AFTER THIS CLASS YOU’LL BE ABLE TO:

  • Brainstorm and develop concepts for creative portraiture
  • Turn a client's story into a unique portrait
  • Design and build your own props and sets
  • Take great portraits of subjects at any age
  • Shoot and edit portraits with confidence
  • Increase the odds of success in photography contests
  • Move beyond traditional portrait photography

ABOUT KELLY'S CLASS:

Tired of the traditional, overdone portraits? Dive into creative portrait photography by turning a client's story into stunning portraits with substance. Learn how to brainstorm concepts for a unique image based on a client's story and personality. Explore options for building your own unique set and props. Working with techniques like Photoshop composting and in-camera double exposures, learn how to turn abstract ideas into portraits with meaning.

Join Kelly Brown, a nationally recognized portrait photographer that's captured several awards for her storytelling abilities, and go behind the scenes for five live portrait shoots. Create portraits that span multiple age groups, with a behind-the-scenes look at portrait photography for newborns, children, teenagers, adults, and senior citizens. From brainstorming to editing, weave a meaningful story in front of the camera.

Following the live shoots and editing, Kelly shares insight into photography contests, from the submission process to tips for wowing the judges. Learn how to prepare an image for a print or digital competition.

This isn't the beginner's class on creating a good portrait with basics like depth of field and properly lighting the subject's face -- this is the portrait photography class for photographers ready to go beyond the basics to capture their best portraits yet using creative storytelling techniques. Stop regurgitating the same tired traditional portraits you've seen hundreds of time and capture creative portrait photography that inspires.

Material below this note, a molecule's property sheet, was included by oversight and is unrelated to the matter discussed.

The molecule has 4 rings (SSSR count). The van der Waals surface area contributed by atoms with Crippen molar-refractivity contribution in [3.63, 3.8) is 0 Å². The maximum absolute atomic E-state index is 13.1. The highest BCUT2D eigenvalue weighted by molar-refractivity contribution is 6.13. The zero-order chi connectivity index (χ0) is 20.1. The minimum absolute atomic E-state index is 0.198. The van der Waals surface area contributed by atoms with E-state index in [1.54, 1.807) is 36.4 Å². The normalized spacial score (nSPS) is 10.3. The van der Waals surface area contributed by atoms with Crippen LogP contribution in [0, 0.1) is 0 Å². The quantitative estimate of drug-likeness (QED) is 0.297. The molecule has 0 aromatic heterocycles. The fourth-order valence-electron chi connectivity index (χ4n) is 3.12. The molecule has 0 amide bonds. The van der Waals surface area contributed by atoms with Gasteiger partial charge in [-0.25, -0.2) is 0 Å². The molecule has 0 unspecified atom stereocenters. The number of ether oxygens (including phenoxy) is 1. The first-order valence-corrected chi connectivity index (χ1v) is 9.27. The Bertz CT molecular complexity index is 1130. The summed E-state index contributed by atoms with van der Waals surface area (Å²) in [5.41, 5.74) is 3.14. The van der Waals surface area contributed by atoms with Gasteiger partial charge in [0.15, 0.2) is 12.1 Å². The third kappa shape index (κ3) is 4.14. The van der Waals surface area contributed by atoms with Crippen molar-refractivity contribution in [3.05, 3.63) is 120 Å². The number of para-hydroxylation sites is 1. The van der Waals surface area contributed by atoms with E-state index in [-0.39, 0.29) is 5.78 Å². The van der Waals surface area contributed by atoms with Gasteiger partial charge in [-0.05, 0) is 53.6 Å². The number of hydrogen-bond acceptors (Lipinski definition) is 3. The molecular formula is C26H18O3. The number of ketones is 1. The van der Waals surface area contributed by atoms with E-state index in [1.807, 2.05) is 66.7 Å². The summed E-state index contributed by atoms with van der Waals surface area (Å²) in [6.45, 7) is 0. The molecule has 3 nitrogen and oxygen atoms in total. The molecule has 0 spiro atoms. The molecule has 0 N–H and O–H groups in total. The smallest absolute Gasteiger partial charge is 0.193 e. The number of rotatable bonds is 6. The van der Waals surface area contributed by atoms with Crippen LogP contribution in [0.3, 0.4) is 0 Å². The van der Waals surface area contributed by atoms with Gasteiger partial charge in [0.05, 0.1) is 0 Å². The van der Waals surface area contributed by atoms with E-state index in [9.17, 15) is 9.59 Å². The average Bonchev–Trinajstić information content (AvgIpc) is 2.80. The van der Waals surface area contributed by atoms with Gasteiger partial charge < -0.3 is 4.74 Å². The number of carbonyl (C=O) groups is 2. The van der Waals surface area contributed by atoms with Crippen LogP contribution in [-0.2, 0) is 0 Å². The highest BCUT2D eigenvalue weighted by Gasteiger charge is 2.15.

WHO THIS CLASS IS FOR:

  • Intermediate photographers looking to break out of the norm
  • Professional photographers in a creative rut
  • Environmental portrait photographers

SOFTWARE USED:

Adobe Photoshop CC, Adobe Camera RAW

ABOUT YOUR INSTRUCTOR:

As one of the most awarded portrait photographers, Kelly Brown is known for her knack for capturing creative portraiture. The owner of Little Pieces Photography in Brisbane, Australia, Kelly is most known for her work in the newborn genre, though her portraiture spans all ages. With a straight-forward, easy-to-follow teaching style, she's taught newborn photography and posing classes in more than 20 countries. As the judge for international print competitions and the winner of highly reputable contests such as the WPPI Photographer of the Year, Kelly also shares insight into photo contests with her students.

Lessons

  1. Class Introduction

    Dive into storytelling portraiture with the why behind this type of photograph. Gain an overview of the course and see the story behind inspiring portraits.

  2. The Power of Portrait Photography

    Photography is powerful -- build the tools to unlock that power by using your own experience, challenges, and limitations to bring them to your portrait photography.

  3. Introduction to Newborn Portrait

    See the inspiration behind the newborn portrait and the props involved. Learn why Kelly designed the shoot the way that she did -- and how her creative storytelling grew her business. Touch on the elements that are different when photographing a newborn, including safety concerns.

  4. Find Inspiration for Newborn Portrait

    How do you find the inspiration for a storytelling portrait? In this lesson, Kelly discusses researching the subject -- the newborn -- digging into relevant topics, and finding inspiration for the shoot. See other samples of storytelling newborn photography and learn the story behind the images.

  5. Create The Scene for Newborn Portrait

    Take storytelling ideas for newborns and turn them into reality with handmade props. In this lesson, Kelly walks through different props she's created and how she went from the original inspiration to crafting a unique prop.

  6. Prepare & Pose Newborn for Portrait

    Kelly preps for the live shoot by checking the props and making sure everything is within easy reach. Gain tips for working with babies, including wrapping and posing.